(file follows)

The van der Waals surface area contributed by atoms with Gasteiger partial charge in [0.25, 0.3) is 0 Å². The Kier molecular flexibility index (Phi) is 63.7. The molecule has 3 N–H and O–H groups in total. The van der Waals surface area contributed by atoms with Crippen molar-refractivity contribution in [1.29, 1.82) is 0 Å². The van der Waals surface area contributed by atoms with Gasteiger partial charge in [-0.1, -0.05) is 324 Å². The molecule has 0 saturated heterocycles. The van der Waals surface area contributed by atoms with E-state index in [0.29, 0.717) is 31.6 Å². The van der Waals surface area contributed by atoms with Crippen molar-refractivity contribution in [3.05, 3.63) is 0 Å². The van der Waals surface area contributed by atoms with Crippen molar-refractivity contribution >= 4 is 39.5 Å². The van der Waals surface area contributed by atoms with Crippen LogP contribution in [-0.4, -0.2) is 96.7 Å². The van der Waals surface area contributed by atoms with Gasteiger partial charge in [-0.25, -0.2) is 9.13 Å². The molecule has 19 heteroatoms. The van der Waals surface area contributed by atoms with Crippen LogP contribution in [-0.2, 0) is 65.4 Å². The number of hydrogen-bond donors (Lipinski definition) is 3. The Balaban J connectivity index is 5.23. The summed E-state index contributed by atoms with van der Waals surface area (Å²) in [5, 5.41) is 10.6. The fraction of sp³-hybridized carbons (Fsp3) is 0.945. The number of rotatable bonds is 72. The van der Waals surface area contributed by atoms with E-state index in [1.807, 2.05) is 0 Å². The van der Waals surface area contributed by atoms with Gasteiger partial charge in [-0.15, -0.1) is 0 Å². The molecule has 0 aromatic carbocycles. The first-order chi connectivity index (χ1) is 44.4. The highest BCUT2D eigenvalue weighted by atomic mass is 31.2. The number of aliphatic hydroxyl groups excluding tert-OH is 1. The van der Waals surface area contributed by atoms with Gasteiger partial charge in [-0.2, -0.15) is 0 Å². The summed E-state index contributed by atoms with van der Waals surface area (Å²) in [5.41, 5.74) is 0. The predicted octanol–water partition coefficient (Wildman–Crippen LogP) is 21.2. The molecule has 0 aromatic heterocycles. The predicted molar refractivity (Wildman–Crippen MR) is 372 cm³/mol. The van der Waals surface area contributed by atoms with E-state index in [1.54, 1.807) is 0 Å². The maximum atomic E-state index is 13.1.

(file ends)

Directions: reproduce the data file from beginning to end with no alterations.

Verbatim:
The van der Waals surface area contributed by atoms with Gasteiger partial charge in [0.25, 0.3) is 0 Å². The Kier molecular flexibility index (Phi) is 63.7. The molecule has 3 N–H and O–H groups in total. The van der Waals surface area contributed by atoms with Crippen molar-refractivity contribution in [1.29, 1.82) is 0 Å². The van der Waals surface area contributed by atoms with Gasteiger partial charge in [-0.1, -0.05) is 324 Å². The molecule has 0 saturated heterocycles. The van der Waals surface area contributed by atoms with E-state index in [0.29, 0.717) is 31.6 Å². The van der Waals surface area contributed by atoms with Crippen molar-refractivity contribution in [3.05, 3.63) is 0 Å². The van der Waals surface area contributed by atoms with Crippen molar-refractivity contribution >= 4 is 39.5 Å². The van der Waals surface area contributed by atoms with Crippen LogP contribution in [-0.4, -0.2) is 96.7 Å². The van der Waals surface area contributed by atoms with Gasteiger partial charge in [-0.25, -0.2) is 9.13 Å². The molecule has 19 heteroatoms. The van der Waals surface area contributed by atoms with Crippen LogP contribution in [-0.2, 0) is 65.4 Å². The number of hydrogen-bond donors (Lipinski definition) is 3. The Balaban J connectivity index is 5.23. The summed E-state index contributed by atoms with van der Waals surface area (Å²) in [5, 5.41) is 10.6. The fraction of sp³-hybridized carbons (Fsp3) is 0.945. The number of rotatable bonds is 72. The van der Waals surface area contributed by atoms with E-state index in [1.807, 2.05) is 0 Å². The van der Waals surface area contributed by atoms with Gasteiger partial charge in [-0.15, -0.1) is 0 Å². The molecule has 0 aromatic carbocycles. The first-order chi connectivity index (χ1) is 44.4. The highest BCUT2D eigenvalue weighted by atomic mass is 31.2. The number of aliphatic hydroxyl groups excluding tert-OH is 1. The van der Waals surface area contributed by atoms with Gasteiger partial charge in [-0.2, -0.15) is 0 Å². The summed E-state index contributed by atoms with van der Waals surface area (Å²) in [5.41, 5.74) is 0. The predicted octanol–water partition coefficient (Wildman–Crippen LogP) is 21.2. The molecule has 0 aromatic heterocycles. The predicted molar refractivity (Wildman–Crippen MR) is 372 cm³/mol. The van der Waals surface area contributed by atoms with E-state index in [1.54, 1.807) is 0 Å². The maximum atomic E-state index is 13.1.